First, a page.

Matt Thompson

Matt Thompson
Matt Thompson is a contributing writer at The Atlantic.
  • What Do Southerners Hear in S-Town?

    Andrea Morales / S-Town

    S-Town plays on some familiar themes of storytelling about the South. As Aja Romano has noted at Vox, the show fits firmly into the Southern gothic tradition immortalized in the works of authors like William Faulkner and Flannery O’Connor, even though it’s nonfiction. But in an interview with Deep South Magazine, the show’s producer Brian Reed said his instinct was to push beyond stereotypes:

    Reed hadn’t spent much time in Alabama before traveling down from New York to meet John. His wife, who is African American, advised him to set his social media profiles to private. He thought she was just perpetuating a stereotype, but he does meet his share of racists among John’s friends. “In a way, the vision that John was feeding me of this Shittown or S-Town that he lived in, it had all the trappings of the stereotypes you think of when you think of rural Alabama,” Reed says. “My knee-jerk was to go against that. It can’t be exactly that. I know it’s more complicated than that.”

    I grew up in central Florida. As Floridians know, the weird cultural geography of the state means that the farther north you go in Florida, the closer you get to “the South,” so central Florida is a somewhat ambicultural middle zone, not fully Southern, but bearing whiffs and echoes and markers of the South. So I’ve been interested to hear the reactions to S-Town from listeners who grew up in the region, and I’ve excerpted a few here.

  • The Problem of Bingeing on S-Town

    Artwork by Valero Sandoval / S-Town

    Given the market dynamics of media in 2017, I expect that this very moment, somewhere in America, the invisible hand is penning an epic takedown of S-Town. The seven-part series from the makers of This American Life and Serial is popular enough that backlash is near-inevitable. Already, many folks have commented on the show’s milieu, a perfect fit for America's political zeitgeist in the same way that J.D. Vance’s Hillbilly Elegy was in 2016. Between that context and the inherent problematics of any show that dives so deeply into the complex inner lives and tragedies of its subjects (see also: Serial, Making a Murderer, Missing Richard Simmons), this is a show that is likely to rub at least a few listeners the wrong way. But it’s a rich enough endeavor that no matter how you feel about it, it offers many footholds for conversation.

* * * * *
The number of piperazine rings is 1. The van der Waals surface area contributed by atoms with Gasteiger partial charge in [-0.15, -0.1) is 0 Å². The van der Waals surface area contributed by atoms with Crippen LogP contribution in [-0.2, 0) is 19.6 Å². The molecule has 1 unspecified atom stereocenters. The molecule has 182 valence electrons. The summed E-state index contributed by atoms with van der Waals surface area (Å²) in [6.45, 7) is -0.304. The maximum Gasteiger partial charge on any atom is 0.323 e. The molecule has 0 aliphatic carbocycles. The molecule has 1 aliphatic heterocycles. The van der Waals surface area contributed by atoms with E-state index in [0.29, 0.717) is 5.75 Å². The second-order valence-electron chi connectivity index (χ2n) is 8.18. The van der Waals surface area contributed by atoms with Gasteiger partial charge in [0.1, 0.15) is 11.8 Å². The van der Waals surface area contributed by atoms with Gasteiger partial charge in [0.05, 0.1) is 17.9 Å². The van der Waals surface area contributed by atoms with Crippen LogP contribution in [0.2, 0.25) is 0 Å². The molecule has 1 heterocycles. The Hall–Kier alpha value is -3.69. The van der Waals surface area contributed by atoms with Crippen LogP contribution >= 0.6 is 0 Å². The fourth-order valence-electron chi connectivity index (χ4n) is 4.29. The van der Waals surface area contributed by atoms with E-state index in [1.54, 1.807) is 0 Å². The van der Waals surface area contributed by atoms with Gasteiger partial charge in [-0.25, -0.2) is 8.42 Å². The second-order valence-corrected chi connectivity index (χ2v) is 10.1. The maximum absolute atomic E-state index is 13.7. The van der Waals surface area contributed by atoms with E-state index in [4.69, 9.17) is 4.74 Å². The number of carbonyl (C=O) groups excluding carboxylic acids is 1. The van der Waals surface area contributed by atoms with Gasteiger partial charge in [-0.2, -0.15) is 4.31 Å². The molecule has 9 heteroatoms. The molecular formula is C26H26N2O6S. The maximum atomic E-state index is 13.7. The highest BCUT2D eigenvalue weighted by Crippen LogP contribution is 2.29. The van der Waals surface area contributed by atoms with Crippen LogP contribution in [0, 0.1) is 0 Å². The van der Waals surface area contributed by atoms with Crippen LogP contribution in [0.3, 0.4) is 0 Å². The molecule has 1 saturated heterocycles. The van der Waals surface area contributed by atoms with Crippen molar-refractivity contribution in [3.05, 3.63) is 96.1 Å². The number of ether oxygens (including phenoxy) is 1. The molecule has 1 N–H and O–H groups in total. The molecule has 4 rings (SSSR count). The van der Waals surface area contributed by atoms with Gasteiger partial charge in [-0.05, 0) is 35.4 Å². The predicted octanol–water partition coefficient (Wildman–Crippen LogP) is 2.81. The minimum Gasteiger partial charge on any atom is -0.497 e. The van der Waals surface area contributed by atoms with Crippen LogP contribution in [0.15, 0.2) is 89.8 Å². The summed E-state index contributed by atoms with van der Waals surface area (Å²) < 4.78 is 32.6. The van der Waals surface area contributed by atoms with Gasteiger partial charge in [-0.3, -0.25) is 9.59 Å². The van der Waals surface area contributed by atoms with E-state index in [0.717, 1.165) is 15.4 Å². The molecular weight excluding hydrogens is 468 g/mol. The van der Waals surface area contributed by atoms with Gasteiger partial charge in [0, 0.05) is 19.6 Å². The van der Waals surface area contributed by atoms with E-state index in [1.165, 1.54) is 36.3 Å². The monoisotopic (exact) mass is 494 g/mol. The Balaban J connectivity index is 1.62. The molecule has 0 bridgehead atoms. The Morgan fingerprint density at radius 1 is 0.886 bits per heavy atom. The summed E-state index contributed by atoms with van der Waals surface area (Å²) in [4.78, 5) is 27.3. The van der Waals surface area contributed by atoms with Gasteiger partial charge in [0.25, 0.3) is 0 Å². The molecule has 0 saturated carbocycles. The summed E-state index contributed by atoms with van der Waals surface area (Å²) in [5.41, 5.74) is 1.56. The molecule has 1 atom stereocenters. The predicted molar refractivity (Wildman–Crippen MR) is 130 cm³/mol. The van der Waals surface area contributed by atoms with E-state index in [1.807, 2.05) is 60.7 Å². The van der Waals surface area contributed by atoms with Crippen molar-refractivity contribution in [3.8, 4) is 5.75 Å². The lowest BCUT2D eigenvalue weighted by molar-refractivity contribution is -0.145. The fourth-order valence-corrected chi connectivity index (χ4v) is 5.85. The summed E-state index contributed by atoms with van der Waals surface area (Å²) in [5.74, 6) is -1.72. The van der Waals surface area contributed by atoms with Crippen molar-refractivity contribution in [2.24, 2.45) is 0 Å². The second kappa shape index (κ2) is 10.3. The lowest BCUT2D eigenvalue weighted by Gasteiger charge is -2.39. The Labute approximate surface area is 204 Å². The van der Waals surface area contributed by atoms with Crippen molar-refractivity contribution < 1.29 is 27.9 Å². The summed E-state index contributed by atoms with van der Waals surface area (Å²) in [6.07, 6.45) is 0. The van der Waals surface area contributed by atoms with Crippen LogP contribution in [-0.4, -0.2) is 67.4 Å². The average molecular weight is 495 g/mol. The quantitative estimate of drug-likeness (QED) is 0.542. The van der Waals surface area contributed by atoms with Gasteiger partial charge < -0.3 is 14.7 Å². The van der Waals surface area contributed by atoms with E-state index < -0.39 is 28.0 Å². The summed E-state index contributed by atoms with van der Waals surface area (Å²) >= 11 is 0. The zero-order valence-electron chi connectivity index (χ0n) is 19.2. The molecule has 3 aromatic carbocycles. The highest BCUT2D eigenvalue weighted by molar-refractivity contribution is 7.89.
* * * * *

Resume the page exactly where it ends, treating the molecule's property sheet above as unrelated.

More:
One danger in releasing a show like S-Town all at once is that it induces a sense of sudden, ephemeral ubiquity, at least within a certain cultural bubble. Conversations about the show will burn hot for a few weeks around its release, and if you don’t immediately start binge-listening, you’ll miss the social experience of it. You might get spoiled on key plot points. And it might already have gone through the critical wringer, so it will be impossible to listen fresh. Your impressions might be shaped by the vague sense that the show’s been deemed problematic, subtly priming you to listen for its flaws rather than its merits, a spoiler of a different kind.

    So I’d like to discuss S-Town—with you, if you’re interested— a little at a time, here on Notes. I haven’t finished the show, but what I’ve heard has been remarkable. Although all the episodes are available, our discussion can proceed at a leisurely pace; the show is rich enough to reward multiple listens. Any spoilers will appear after the jump, and we’ll make sure to include a note that says "[ Spoilers ahead through episode X ]” before that point in each post.